COMMONWEALTH v. Aaron M. FAMOSI.
MEMORANDUM AND ORDER PURSUANT TO RULE 23.0
On appeal from his conviction of photographing, videotaping, or electronically surveilling the sexual or intimate parts of a child in violation of G. L. c. 272, § 105 (b), the defendant argues that it was error to deny his motion for required finding since the evidence was insufficient to support the offense as charged under the third paragraph of § 105 (b). We agree.
We review the denial of a defendant's motion for a required finding of not guilty to determine “whether, after viewing the evidence in the light most favorable to the prosecution, any rational trier of fact could have found the essential elements of the crime beyond a reasonable doubt.” Commonwealth v. Latimore, 378 Mass. 671, 677 (1979), quoting Jackson v. Virginia, 443 U.S. 307, 319 (1979).
The defendant claims that there was no evidence that any photographing, videotaping, or electronic surveilling was accomplished under or around the victim's clothing. Although the complaint here did not identify under which paragraph of § 105 (b) the defendant was charged, the parties agree that the complaint tracks the language of the third paragraph of § 105 (b). Under the third paragraph “[t]he elements of the offense are that (1) the defendant willfully photographed, videotaped, or electronically surveilled, (2) with the intent to secretly conduct or hide his photographing activity, (3) the intimate parts of a child, (4) under or around the child's clothing to view or attempt to view the child's intimate parts, (5) when a reasonable person would believe that child's intimate parts would not be visible to the public.” Commonwealth v. Wassilie, 482 Mass. 562, 577 n.7 (2019). The defendant argues, and the Commonwealth concedes, that the evidence here did not support a conviction under the third paragraph of § 105 (b) since there was no evidence that the alleged photographing, videotaping or surveilling was accomplished under or around the child's clothing.
Having independently reviewed the record, we agree. See Commonwealth v. Poirer, 458 Mass. 1014, 1015 (2010) (confession of error does not relieve appellate court of performance of its appellate function). During the District Court jury-waived trial the judge heard evidence that an electronic device owned by the defendant, capable of recording or streaming a live video, was found in a bathroom he shared with his girlfriend and her seventeen year old daughter. The electronic device was discovered by the seventeen year old daughter while she was naked and in the shower. There was no evidence of her wearing any clothes while in the bathroom in a place where the device would have been able to record her intimate parts under or around the clothing. See Wassilie, 482 Mass. at 575 (“in cases where a child is recorded nude or partially nude with their sexual or intimate parts readily exposed it cannot be said that recording was taken under or around a layer of clothing” as required by the third paragraph of § 105 [b]).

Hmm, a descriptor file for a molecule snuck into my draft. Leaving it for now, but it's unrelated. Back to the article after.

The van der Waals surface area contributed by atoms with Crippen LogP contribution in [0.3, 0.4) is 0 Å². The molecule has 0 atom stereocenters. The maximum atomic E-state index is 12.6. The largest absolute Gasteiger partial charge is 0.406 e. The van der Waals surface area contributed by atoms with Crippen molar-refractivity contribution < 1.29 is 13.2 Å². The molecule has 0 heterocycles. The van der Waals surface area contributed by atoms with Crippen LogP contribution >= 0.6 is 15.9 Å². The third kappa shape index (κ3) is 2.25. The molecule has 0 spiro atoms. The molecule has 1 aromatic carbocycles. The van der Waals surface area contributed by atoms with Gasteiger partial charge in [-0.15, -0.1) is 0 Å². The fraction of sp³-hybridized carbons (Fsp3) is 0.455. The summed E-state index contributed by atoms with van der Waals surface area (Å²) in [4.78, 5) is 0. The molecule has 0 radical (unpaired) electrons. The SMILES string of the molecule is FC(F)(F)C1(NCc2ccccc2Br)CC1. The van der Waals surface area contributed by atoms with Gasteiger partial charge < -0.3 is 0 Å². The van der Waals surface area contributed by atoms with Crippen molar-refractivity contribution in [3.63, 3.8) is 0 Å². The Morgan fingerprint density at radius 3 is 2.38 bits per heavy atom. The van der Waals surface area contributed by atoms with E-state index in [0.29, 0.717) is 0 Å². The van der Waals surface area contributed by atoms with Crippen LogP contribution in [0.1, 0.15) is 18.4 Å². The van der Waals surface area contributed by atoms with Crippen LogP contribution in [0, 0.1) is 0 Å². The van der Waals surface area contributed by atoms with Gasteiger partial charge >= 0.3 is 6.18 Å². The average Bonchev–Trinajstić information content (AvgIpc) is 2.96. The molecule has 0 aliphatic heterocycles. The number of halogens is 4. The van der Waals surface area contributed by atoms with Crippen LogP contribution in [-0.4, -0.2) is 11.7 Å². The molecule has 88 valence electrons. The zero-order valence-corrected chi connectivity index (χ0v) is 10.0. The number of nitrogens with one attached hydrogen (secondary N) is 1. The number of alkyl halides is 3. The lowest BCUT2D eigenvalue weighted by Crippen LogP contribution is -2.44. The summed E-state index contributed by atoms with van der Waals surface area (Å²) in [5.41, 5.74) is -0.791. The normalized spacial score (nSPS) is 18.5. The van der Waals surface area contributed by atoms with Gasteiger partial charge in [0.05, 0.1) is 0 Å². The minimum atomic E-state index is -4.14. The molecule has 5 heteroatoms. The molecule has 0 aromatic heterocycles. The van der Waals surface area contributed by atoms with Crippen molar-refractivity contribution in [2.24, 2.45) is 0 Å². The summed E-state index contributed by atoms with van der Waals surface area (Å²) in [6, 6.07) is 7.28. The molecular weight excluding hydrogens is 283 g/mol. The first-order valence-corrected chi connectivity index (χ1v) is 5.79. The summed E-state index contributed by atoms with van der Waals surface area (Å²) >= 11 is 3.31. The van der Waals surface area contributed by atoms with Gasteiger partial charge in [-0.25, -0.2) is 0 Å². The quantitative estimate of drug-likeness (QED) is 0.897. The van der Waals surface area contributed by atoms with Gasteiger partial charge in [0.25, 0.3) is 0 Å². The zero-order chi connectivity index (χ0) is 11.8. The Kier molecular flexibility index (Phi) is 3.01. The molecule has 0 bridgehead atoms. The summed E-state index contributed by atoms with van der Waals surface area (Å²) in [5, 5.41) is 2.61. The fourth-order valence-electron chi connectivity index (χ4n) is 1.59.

“It is elementary in the criminal law of this Commonwealth that ‘[t]he offence must not only be proved as charged, but it must be charged as proved.’ ” Commonwealth v. Collardo, 13 Mass. App. Ct. 1013, 1014, (1982), quoting Commonwealth v. Ancillo, 350 Mass. 427, 430 (1966). Because the evidence offered by the Commonwealth did not include an essential element of the crime as charged, namely that the photographing, videotaping, or electronic surveilling occurred under or around the child's clothing, the defendant was entitled to a required finding of not guilty. The defendant also argues on appeal that the Commonwealth's proof was insufficient in so far as no photograph or video recording was introduced at trial. We disagree.
“For most crimes, indirect or circumstantial evidence is generally sufficient to prove any or all of the elements of an offense. See Commonwealth v. Grandison, 433 Mass. 135, 140-141 (2001). Stated differently, provided a jury's verdict does not rest upon speculation or conjecture, the mere absence of direct evidence with respect to one or more elements of a crime by no means mandates a finding of legal insufficiency.” Commonwealth v. Manzelli, 68 Mass. App. Ct. 691, 694 (2007). We conclude that even without a photograph or video recording, the evidence presented here would have allowed a reasonable fact finder to infer that the defendant used the electronic device to secretly surveil the seventeen year old daughter of his girlfriend while she was nude.
As we are constrained by the circumstances in this case, the judgment is reversed, the finding is set aside, and judgment shall enter for the defendant.